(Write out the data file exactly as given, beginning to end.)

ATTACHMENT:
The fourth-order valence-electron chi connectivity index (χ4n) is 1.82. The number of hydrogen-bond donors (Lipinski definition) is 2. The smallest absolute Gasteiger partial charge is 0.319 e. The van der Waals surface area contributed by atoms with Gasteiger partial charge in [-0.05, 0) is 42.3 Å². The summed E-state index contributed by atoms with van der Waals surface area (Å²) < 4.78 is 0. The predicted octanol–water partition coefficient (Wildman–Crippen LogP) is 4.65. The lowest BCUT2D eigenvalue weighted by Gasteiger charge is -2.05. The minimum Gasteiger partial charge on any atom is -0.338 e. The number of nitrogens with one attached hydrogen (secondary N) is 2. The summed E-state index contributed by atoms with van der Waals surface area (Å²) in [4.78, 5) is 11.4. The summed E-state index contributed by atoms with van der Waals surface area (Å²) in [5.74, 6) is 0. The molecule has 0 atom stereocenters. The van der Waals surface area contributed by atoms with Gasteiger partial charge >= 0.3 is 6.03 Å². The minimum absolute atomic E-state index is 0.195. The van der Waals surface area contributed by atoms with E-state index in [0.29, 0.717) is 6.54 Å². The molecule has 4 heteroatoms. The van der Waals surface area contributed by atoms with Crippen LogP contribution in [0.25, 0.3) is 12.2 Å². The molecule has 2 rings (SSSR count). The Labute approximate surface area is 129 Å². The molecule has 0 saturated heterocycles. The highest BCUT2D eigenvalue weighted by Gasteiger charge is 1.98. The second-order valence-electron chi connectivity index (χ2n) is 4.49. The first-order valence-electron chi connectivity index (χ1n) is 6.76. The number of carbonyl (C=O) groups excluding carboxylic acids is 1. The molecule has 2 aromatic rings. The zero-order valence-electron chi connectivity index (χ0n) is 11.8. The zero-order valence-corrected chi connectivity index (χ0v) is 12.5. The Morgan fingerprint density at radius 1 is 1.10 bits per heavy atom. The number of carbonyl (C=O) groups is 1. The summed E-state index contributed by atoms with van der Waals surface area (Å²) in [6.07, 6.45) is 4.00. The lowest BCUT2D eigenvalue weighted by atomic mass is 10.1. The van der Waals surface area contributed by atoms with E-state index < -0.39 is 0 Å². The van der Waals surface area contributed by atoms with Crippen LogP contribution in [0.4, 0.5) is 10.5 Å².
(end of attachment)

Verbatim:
The fourth-order valence-electron chi connectivity index (χ4n) is 1.82. The number of hydrogen-bond donors (Lipinski definition) is 2. The smallest absolute Gasteiger partial charge is 0.319 e. The van der Waals surface area contributed by atoms with Gasteiger partial charge in [-0.05, 0) is 42.3 Å². The summed E-state index contributed by atoms with van der Waals surface area (Å²) < 4.78 is 0. The predicted octanol–water partition coefficient (Wildman–Crippen LogP) is 4.65. The lowest BCUT2D eigenvalue weighted by Gasteiger charge is -2.05. The minimum Gasteiger partial charge on any atom is -0.338 e. The number of nitrogens with one attached hydrogen (secondary N) is 2. The summed E-state index contributed by atoms with van der Waals surface area (Å²) in [4.78, 5) is 11.4. The summed E-state index contributed by atoms with van der Waals surface area (Å²) in [5.74, 6) is 0. The molecule has 0 atom stereocenters. The van der Waals surface area contributed by atoms with Gasteiger partial charge >= 0.3 is 6.03 Å². The minimum absolute atomic E-state index is 0.195. The van der Waals surface area contributed by atoms with E-state index in [0.29, 0.717) is 6.54 Å². The molecule has 4 heteroatoms. The van der Waals surface area contributed by atoms with Crippen LogP contribution in [0.25, 0.3) is 12.2 Å². The molecule has 2 rings (SSSR count). The Labute approximate surface area is 129 Å². The molecule has 0 saturated heterocycles. The highest BCUT2D eigenvalue weighted by Gasteiger charge is 1.98. The second-order valence-electron chi connectivity index (χ2n) is 4.49. The first-order valence-electron chi connectivity index (χ1n) is 6.76. The number of carbonyl (C=O) groups excluding carboxylic acids is 1. The molecule has 2 aromatic rings. The zero-order valence-electron chi connectivity index (χ0n) is 11.8. The zero-order valence-corrected chi connectivity index (χ0v) is 12.5. The Morgan fingerprint density at radius 1 is 1.10 bits per heavy atom. The number of carbonyl (C=O) groups is 1. The summed E-state index contributed by atoms with van der Waals surface area (Å²) in [6.07, 6.45) is 4.00. The lowest BCUT2D eigenvalue weighted by atomic mass is 10.1. The van der Waals surface area contributed by atoms with E-state index < -0.39 is 0 Å². The van der Waals surface area contributed by atoms with Crippen LogP contribution in [0.4, 0.5) is 10.5 Å².